Wednesday, April 13, 2016


Between downpours and the dog ¨helping¨, I try to continue on with the garden.

I shifted the plastic over to start a new patch.  It´s done a pretty good job since it was placed in late November.  I put down two tarps to cover what  haven´t turned yet and threw down some cut grass on the rest.  I keep thinking there must be an easier, faster way, but even renting a tiller, the ground is too wet to work.

Next, I dug a trench from the edge of the plot to the ruts leading to the pasture.  The elevation is slightly against water flow, but with the quantity of rain that´s falling, it can´t hurt.

The back of the shed is an eyesore, but I have designs on putting some kind of water tank at the back to take advantage of the roof run off.  In the meantime, last year I hacked back the shrubbery, cleared out 3 bags of broken bottles and other trash and then abandoned the effort after realizing that the roots of the shrubs and the stones of the bed had all intermingled into a nightmare.  Now the shrubs are bouncing back.

Can anyone tell me if this is Cherry Laurel?  Supposed to be highly poisonous, especially to animals.  Obviously, hard to kill and growing all over.

On to the wall, which the neighbor had to take down in order to yank out a bunch of weedy evergreens that had been planted on top.  The stones just got stacked randomly back into place and some day will need to be rebuilt, but in the meantime is sporting a green mass of weeds.  If anyone knows what any of these are and can recommend yanking them or letting them be, speak up.

And a new pasture weed which is spreading rapidly. With small, pretty blue flowers, it´s similar to a weed we had in Chicago, Creeping Charlie or Glechoma hederacea.  That was a nightmare to get rid of.  Any thoughts?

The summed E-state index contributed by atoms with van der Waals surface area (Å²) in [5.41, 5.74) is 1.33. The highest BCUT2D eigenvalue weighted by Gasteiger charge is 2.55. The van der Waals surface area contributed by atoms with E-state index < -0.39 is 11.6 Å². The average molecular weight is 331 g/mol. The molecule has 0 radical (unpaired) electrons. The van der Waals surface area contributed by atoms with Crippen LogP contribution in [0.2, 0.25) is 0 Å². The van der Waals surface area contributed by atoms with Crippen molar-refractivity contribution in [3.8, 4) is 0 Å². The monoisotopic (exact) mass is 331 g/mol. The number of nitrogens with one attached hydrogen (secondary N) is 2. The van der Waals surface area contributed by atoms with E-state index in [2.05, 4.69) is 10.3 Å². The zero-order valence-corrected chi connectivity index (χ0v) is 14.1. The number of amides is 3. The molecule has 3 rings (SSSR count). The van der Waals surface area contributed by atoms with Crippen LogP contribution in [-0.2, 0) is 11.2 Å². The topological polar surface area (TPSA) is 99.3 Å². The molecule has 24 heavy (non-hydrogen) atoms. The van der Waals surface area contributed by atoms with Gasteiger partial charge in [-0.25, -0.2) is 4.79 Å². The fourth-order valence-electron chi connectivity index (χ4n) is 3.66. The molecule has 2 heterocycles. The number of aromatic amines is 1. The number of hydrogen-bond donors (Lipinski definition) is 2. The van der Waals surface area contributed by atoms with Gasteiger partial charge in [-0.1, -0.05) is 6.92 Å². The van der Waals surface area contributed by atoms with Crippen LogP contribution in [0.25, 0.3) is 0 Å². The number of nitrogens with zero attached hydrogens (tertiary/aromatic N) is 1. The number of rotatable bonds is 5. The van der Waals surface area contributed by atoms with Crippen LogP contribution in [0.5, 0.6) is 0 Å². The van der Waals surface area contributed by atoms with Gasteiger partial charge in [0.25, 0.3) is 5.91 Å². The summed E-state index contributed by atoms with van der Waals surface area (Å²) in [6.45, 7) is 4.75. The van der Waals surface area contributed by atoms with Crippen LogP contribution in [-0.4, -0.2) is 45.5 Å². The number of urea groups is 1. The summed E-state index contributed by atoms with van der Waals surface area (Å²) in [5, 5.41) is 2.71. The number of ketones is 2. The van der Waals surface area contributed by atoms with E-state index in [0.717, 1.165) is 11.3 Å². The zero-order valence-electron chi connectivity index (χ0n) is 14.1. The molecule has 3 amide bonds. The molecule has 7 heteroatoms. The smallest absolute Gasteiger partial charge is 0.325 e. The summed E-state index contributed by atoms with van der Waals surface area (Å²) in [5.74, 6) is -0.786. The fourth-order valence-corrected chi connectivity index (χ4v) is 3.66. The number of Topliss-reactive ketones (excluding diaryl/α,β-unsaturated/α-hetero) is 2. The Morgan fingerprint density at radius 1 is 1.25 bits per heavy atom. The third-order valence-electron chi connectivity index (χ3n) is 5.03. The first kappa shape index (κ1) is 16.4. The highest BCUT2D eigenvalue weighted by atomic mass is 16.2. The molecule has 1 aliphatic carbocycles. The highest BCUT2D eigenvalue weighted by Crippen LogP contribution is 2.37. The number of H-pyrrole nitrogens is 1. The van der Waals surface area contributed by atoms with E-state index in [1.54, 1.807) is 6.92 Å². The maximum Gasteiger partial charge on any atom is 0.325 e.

Thanks for your help and I hope you are all accomplishing more.


  1. 1st picture, looks like a bay to be, crush a leaf and you should have a lovely smell from it, used in soups stews and rice puddings.
    2nd picture Penny Wort, pretty and harmless.
    3rd picture, are the leave hairy? if so it is probably Mullin, it will have pretty yellow flowers later on, a herbal cure for ear problems and bees love it.
    4th ?
    5th, it looks like greater celandine, has a poisonous sap, yellow flower and a very tough root to get rid of.
    last one is lesser speedwell, does no harm but spreads like crazy.
    Depending on what weeds you were covering it is probably better not to rotovate especially if there were nettles or bramble there, each small piece of root will form a new plant!

  2. Thanks! I thought it was regular bay laurel, but then started having horrible second thoughts. It´s everywhere from the hedges. Good to know about the speedwell, too. I´ve been calling the penny wort ¨wall cress¨ since that´s what it reminds me of.

    I´d have to rent a rotovator, so I guess it´ll be just me and my spade.

  3. The 4th one looks as though it might be Greater Willow Herb, if so it will have purple flowers around June time. Can be invasive but make a lovely addition to a flower bed, if you don't want it to spread too much just pick off the seed cases before they turn brown.

  4. Hi Coco,
    The laurel looks to me like: Prunus lusitanica, the Portugal laurel. There is a massive and old one down this way at a place called the Garden of St Erth. You'll be happy to know that it self seeds prolifically (or maybe it spreads from the roots too, I'm not really sure). We also have the Chinese laurel down here too. Nothing eats either of them.

    The little round leaved creeping plants looks an awful lot like Gotu Kola: Centella asiatica, commonly known as centella and gotu kola. It is a medicinal which tastes an awful lot like fish to me. Which is a bit weird for a plant.

    The rest of them I have no idea about. I've never used a roto-tiller either, but your plastic covering seems to have worked quite well.

    Your garden is looking excellent as usual.